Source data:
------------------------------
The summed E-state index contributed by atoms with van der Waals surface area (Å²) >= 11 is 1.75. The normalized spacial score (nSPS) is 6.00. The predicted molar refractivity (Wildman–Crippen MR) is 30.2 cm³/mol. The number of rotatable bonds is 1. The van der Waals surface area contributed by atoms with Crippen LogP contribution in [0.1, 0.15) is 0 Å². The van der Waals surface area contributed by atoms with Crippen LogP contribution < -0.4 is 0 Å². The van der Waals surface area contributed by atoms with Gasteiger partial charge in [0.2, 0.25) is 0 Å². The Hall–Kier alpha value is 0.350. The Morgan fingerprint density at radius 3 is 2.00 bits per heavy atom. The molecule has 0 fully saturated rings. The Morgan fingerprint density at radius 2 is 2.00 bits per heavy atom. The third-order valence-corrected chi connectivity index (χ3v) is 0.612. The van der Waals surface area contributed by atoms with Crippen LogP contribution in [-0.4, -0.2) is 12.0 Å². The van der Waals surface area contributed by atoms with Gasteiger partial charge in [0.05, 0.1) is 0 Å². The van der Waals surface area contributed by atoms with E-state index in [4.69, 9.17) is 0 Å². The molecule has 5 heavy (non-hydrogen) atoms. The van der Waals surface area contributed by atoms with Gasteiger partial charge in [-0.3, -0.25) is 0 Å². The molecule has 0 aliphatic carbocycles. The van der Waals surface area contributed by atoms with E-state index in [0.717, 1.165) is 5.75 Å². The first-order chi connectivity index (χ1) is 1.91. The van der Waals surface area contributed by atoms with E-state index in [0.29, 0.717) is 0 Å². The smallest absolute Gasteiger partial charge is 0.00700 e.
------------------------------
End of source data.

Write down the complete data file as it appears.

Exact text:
The summed E-state index contributed by atoms with van der Waals surface area (Å²) >= 11 is 1.75. The normalized spacial score (nSPS) is 6.00. The predicted molar refractivity (Wildman–Crippen MR) is 30.2 cm³/mol. The number of rotatable bonds is 1. The van der Waals surface area contributed by atoms with Crippen LogP contribution in [0.1, 0.15) is 0 Å². The van der Waals surface area contributed by atoms with Crippen LogP contribution < -0.4 is 0 Å². The van der Waals surface area contributed by atoms with Gasteiger partial charge in [0.2, 0.25) is 0 Å². The Hall–Kier alpha value is 0.350. The Morgan fingerprint density at radius 3 is 2.00 bits per heavy atom. The molecule has 0 fully saturated rings. The Morgan fingerprint density at radius 2 is 2.00 bits per heavy atom. The third-order valence-corrected chi connectivity index (χ3v) is 0.612. The van der Waals surface area contributed by atoms with Crippen LogP contribution in [-0.4, -0.2) is 12.0 Å². The van der Waals surface area contributed by atoms with Gasteiger partial charge in [0.05, 0.1) is 0 Å². The van der Waals surface area contributed by atoms with E-state index in [4.69, 9.17) is 0 Å². The molecule has 5 heavy (non-hydrogen) atoms. The van der Waals surface area contributed by atoms with Gasteiger partial charge in [-0.3, -0.25) is 0 Å². The molecule has 0 aliphatic carbocycles. The van der Waals surface area contributed by atoms with E-state index in [0.717, 1.165) is 5.75 Å². The first-order chi connectivity index (χ1) is 1.91. The van der Waals surface area contributed by atoms with E-state index in [0.29, 0.717) is 0 Å². The smallest absolute Gasteiger partial charge is 0.00700 e.